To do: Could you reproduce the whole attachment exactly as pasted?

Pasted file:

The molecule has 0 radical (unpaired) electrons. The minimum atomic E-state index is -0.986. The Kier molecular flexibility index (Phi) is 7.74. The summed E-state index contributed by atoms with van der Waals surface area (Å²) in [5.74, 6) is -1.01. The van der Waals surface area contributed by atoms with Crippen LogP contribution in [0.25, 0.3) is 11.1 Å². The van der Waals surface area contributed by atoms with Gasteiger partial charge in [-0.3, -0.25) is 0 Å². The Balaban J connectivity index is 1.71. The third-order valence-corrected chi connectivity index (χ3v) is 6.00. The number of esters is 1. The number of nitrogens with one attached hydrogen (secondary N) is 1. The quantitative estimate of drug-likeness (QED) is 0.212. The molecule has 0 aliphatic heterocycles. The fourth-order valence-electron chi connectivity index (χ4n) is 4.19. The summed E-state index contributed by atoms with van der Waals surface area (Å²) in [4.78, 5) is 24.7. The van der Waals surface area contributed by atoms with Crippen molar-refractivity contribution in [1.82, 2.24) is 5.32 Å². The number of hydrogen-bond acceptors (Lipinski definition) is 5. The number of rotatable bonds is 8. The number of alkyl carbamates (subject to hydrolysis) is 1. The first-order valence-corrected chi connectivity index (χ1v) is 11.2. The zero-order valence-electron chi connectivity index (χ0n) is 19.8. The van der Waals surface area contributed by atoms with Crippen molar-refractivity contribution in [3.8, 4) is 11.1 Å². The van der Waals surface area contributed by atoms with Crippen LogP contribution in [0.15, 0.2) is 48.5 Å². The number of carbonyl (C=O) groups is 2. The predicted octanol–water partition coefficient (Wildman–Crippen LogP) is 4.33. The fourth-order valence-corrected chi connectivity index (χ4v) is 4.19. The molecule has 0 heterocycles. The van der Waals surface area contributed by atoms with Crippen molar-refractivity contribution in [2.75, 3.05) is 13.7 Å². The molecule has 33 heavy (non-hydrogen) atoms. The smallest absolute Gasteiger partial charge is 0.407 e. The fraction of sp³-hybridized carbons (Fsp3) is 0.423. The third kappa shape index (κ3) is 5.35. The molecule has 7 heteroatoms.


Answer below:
The molecule has 0 radical (unpaired) electrons. The minimum atomic E-state index is -0.986. The Kier molecular flexibility index (Phi) is 7.74. The summed E-state index contributed by atoms with van der Waals surface area (Å²) in [5.74, 6) is -1.01. The van der Waals surface area contributed by atoms with Crippen LogP contribution in [0.25, 0.3) is 11.1 Å². The van der Waals surface area contributed by atoms with Gasteiger partial charge in [-0.3, -0.25) is 0 Å². The Balaban J connectivity index is 1.71. The third-order valence-corrected chi connectivity index (χ3v) is 6.00. The number of esters is 1. The number of nitrogens with one attached hydrogen (secondary N) is 1. The quantitative estimate of drug-likeness (QED) is 0.212. The molecule has 0 aliphatic heterocycles. The fourth-order valence-electron chi connectivity index (χ4n) is 4.19. The summed E-state index contributed by atoms with van der Waals surface area (Å²) in [4.78, 5) is 24.7. The van der Waals surface area contributed by atoms with Crippen molar-refractivity contribution in [1.82, 2.24) is 5.32 Å². The number of hydrogen-bond acceptors (Lipinski definition) is 5. The number of rotatable bonds is 8. The number of alkyl carbamates (subject to hydrolysis) is 1. The first-order valence-corrected chi connectivity index (χ1v) is 11.2. The zero-order valence-electron chi connectivity index (χ0n) is 19.8. The van der Waals surface area contributed by atoms with Crippen molar-refractivity contribution in [3.8, 4) is 11.1 Å². The van der Waals surface area contributed by atoms with Crippen LogP contribution in [0.15, 0.2) is 48.5 Å². The number of carbonyl (C=O) groups is 2. The predicted octanol–water partition coefficient (Wildman–Crippen LogP) is 4.33. The fourth-order valence-corrected chi connectivity index (χ4v) is 4.19. The molecule has 0 heterocycles. The van der Waals surface area contributed by atoms with Crippen molar-refractivity contribution in [2.75, 3.05) is 13.7 Å². The molecule has 33 heavy (non-hydrogen) atoms. The smallest absolute Gasteiger partial charge is 0.407 e. The fraction of sp³-hybridized carbons (Fsp3) is 0.423. The third kappa shape index (κ3) is 5.35. The molecule has 7 heteroatoms.